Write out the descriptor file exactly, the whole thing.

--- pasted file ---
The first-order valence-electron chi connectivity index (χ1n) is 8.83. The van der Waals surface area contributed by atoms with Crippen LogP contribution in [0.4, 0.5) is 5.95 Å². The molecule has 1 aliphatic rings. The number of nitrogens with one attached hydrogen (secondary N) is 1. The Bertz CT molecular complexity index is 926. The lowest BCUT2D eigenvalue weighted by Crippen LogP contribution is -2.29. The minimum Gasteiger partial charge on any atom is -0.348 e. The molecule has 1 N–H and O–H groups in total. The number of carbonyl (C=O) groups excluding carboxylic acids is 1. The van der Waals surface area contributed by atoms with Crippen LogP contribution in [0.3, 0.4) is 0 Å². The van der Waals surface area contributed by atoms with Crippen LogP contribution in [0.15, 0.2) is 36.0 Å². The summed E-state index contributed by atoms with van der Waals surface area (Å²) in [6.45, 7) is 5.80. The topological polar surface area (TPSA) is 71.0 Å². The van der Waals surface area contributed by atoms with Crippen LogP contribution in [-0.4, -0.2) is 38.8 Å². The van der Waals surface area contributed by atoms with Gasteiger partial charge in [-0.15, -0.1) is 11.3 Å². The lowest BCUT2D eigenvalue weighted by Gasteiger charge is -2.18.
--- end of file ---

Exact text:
The first-order valence-electron chi connectivity index (χ1n) is 8.83. The van der Waals surface area contributed by atoms with Crippen LogP contribution in [0.4, 0.5) is 5.95 Å². The molecule has 1 aliphatic rings. The number of nitrogens with one attached hydrogen (secondary N) is 1. The Bertz CT molecular complexity index is 926. The lowest BCUT2D eigenvalue weighted by Crippen LogP contribution is -2.29. The minimum Gasteiger partial charge on any atom is -0.348 e. The molecule has 1 N–H and O–H groups in total. The number of carbonyl (C=O) groups excluding carboxylic acids is 1. The van der Waals surface area contributed by atoms with Crippen LogP contribution in [0.3, 0.4) is 0 Å². The van der Waals surface area contributed by atoms with Crippen LogP contribution in [0.15, 0.2) is 36.0 Å². The summed E-state index contributed by atoms with van der Waals surface area (Å²) in [6.45, 7) is 5.80. The topological polar surface area (TPSA) is 71.0 Å². The van der Waals surface area contributed by atoms with Crippen LogP contribution in [-0.4, -0.2) is 38.8 Å². The van der Waals surface area contributed by atoms with Gasteiger partial charge in [-0.15, -0.1) is 11.3 Å². The lowest BCUT2D eigenvalue weighted by Gasteiger charge is -2.18.